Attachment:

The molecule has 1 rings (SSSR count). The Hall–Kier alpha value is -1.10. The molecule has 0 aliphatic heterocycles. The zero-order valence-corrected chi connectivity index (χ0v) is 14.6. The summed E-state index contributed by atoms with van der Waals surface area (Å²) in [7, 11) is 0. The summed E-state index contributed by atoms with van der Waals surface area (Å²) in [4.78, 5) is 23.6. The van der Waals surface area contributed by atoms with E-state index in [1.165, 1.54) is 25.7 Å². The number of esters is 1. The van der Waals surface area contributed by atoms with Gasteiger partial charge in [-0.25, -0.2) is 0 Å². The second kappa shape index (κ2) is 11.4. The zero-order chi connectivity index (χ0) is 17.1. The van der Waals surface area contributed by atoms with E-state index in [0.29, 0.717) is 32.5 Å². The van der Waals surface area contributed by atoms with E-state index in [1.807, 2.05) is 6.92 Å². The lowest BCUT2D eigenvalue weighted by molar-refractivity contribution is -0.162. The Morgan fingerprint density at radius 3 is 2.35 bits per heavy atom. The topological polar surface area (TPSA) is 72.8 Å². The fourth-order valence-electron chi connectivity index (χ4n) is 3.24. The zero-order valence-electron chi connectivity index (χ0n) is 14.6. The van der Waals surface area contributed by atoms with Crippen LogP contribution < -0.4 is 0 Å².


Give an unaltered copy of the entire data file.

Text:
The molecule has 1 rings (SSSR count). The Hall–Kier alpha value is -1.10. The molecule has 0 aliphatic heterocycles. The zero-order valence-corrected chi connectivity index (χ0v) is 14.6. The summed E-state index contributed by atoms with van der Waals surface area (Å²) in [7, 11) is 0. The summed E-state index contributed by atoms with van der Waals surface area (Å²) in [4.78, 5) is 23.6. The van der Waals surface area contributed by atoms with E-state index in [1.165, 1.54) is 25.7 Å². The number of esters is 1. The van der Waals surface area contributed by atoms with Gasteiger partial charge in [-0.25, -0.2) is 0 Å². The second kappa shape index (κ2) is 11.4. The zero-order chi connectivity index (χ0) is 17.1. The van der Waals surface area contributed by atoms with E-state index in [0.29, 0.717) is 32.5 Å². The van der Waals surface area contributed by atoms with E-state index in [1.807, 2.05) is 6.92 Å². The lowest BCUT2D eigenvalue weighted by molar-refractivity contribution is -0.162. The Morgan fingerprint density at radius 3 is 2.35 bits per heavy atom. The topological polar surface area (TPSA) is 72.8 Å². The fourth-order valence-electron chi connectivity index (χ4n) is 3.24. The zero-order valence-electron chi connectivity index (χ0n) is 14.6. The van der Waals surface area contributed by atoms with Crippen LogP contribution < -0.4 is 0 Å².